One of the interesting aspects of this version is that the acting “against strong advice from MI5” may shed more light on another event which took place shortly after the arrests, the abrupt resignation, on November 18 2002, of Detective Chief Superintendent Bill Lowry, formerly Regional Intelligence Advisor, Belfast, and the senior Special Branch officer working on the investigation of the break-in at Castlereagh Police Station which occurred in March 2002.

Following his resignation Lowry made an official complaint to the Policing Ombudsman who, while not substantiating the specific complaints made, issued a report on the complaint which included this time-line of events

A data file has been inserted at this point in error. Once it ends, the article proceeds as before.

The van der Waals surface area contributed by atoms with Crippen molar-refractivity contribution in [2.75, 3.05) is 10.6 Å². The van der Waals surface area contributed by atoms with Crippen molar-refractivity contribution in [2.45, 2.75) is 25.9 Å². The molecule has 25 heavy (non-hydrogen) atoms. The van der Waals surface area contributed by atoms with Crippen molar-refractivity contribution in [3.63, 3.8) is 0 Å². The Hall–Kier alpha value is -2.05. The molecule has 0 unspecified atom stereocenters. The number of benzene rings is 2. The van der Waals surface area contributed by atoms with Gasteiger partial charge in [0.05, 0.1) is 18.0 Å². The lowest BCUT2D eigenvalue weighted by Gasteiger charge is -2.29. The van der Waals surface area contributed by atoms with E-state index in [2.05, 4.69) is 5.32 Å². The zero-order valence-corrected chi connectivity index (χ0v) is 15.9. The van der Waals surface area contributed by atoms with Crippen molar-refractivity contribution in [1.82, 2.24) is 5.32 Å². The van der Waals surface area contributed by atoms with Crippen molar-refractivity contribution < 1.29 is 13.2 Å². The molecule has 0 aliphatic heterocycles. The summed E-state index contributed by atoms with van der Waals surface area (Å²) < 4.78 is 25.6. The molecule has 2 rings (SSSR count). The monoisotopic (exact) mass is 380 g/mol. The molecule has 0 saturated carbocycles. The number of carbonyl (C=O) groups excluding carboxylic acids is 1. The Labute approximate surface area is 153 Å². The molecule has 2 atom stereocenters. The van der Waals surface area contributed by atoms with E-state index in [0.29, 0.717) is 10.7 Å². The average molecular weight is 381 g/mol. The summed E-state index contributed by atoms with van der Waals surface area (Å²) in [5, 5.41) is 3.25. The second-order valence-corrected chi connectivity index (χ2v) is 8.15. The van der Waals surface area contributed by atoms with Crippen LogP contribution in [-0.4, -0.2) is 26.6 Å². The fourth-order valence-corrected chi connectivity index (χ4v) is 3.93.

Chronology of Events

The investigation mainly focuses on a period between Tuesday November 12 when Mr Lowry gave a briefing to journalists which was alleged to involve inappropriate and unauthorized disclosures, and the sequence of events which led to his decision on Monday, November 18 to retire. Prior to the meeting on 12 November 2002 two other relevant meetings occurred.

Friday, November 8 2002 and Monday 11 November 2002

Mr Lowry met a senior (BBC) journalist who said he had sensitive details about the Stormont operation, which he planned to broadcast. Mr Lowry believed the information to be “of some concern”. He accepts that during the meeting he inadvertently gave the journalist sensitive information. Mr Lowry reported back to his superior officer. After a second meeting on Monday 11 November 2002 the journalist refused to give an undertaking that he would not use the material he had, but offered the opportunity of a further meeting

Tuesday, November 12, 2002